While pursing steady work as an actor, Ingersoll, conversely, paid his bills by doing voiceovers, commercials and once even dressing up as a giant bunch of grapes for $300. His audition for Jersey Boys came as a result of a review in the Chicago Sun-Times for his work in the Chicago production of Jonathan Larson’s Tick Tick…Boom.

    Two thousand actors auditioned for the original national touring company of Jersey Boys, a play that follows the story of how four blue collar kids from New Jersey became Frankie Valli and the Four Seasons, one of the most influential names in music, ultimately selling 175 millions records and being inducted into the Rock and Roll Hall of Fame in 1990.

    After the Sun-Times review, Ingersoll spent two weeks preparing for the role of Frankie before it was decided he should audition for the role of Nick instead — leaving him just two hours to learn the new material. After earning the part, he originated the role of Nick Massi in both the national tour and Chicago companies of Jersey Boys. He has since played over 1,000 performances.

    Michael Ingersoll speaking at the Jersey Boys event. Photo by Blake Sobczak / North by Northwestern.

    “It may be your 1,000th performance but it’s the first for the audience, who have each paid $100 to see the show. You owe it to them to give as strong a performance as you can,” Ingersoll said after being asked how he musters the energy to do such a demanding show eight times a week.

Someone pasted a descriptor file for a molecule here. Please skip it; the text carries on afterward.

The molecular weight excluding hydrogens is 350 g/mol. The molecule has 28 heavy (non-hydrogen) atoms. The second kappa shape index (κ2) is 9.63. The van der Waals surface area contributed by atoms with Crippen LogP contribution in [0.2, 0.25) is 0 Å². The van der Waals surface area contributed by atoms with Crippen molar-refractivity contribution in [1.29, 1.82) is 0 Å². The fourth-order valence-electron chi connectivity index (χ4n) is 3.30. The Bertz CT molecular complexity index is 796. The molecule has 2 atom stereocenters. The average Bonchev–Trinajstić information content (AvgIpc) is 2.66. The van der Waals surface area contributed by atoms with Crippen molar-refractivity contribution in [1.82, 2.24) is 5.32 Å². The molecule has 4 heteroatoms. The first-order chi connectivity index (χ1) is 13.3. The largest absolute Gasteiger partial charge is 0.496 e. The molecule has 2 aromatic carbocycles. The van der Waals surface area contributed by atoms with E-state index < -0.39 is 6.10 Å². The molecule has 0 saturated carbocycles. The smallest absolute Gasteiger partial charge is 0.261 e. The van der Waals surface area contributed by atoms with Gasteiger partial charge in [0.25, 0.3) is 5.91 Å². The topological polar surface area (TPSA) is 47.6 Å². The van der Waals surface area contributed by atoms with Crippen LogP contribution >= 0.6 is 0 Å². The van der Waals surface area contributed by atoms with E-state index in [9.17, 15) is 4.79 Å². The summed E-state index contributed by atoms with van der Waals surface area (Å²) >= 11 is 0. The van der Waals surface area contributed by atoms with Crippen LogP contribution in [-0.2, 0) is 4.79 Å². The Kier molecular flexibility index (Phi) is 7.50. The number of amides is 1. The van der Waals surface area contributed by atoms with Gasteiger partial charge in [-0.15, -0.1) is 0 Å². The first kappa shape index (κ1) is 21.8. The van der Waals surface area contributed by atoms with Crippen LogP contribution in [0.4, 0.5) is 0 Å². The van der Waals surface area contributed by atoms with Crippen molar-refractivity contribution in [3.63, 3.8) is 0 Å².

Dias and Ingersoll shared with the audience that it isn’t always the “best person” who wins a role but rather the “right one.” Actors miss out on jobs all the time because they don’t fit the costume sizes or offer a different interpretation from what the casting directors have in mind for a role.

    The admission prompted one man in the audience to ask whether it was better to be good or lucky.

    Ingersoll said it was a little of both and that simply being prepared was the most important thing. “Luck will only carry you for so long. Unless you’re Keanu Reeves; then it’ll carry you forever,” he added.

    Playing a character based on a real person made Ingersoll “proud to carry on that legacy,” but he said he avoided an approach that was too historical, choosing to focus on telling the story instead.

    “There’s more pressure to do them justice while still bringing a little of yourself to the role,” Dias agreed. Meeting the real Valli (who was in Chicago for a concert last month) gave him the opportunity to incorporate some of the performer’s mannerisms, including his quiet and modest demeanor, into his portrayal.

    Dias attributed the show’s continuing success to the fact that it appeals to people of all ages, whether or not they grew up listening to the music.

    “It’s a real story that we can [all] relate to. Seeing it live is incredible.”

    Updated 9:08 a.m: The story has been edited for grammatical purposes. Thanks to commenter LisaK for the correction.


    blog comments powered by Disqus
    Please read our Comment Policy.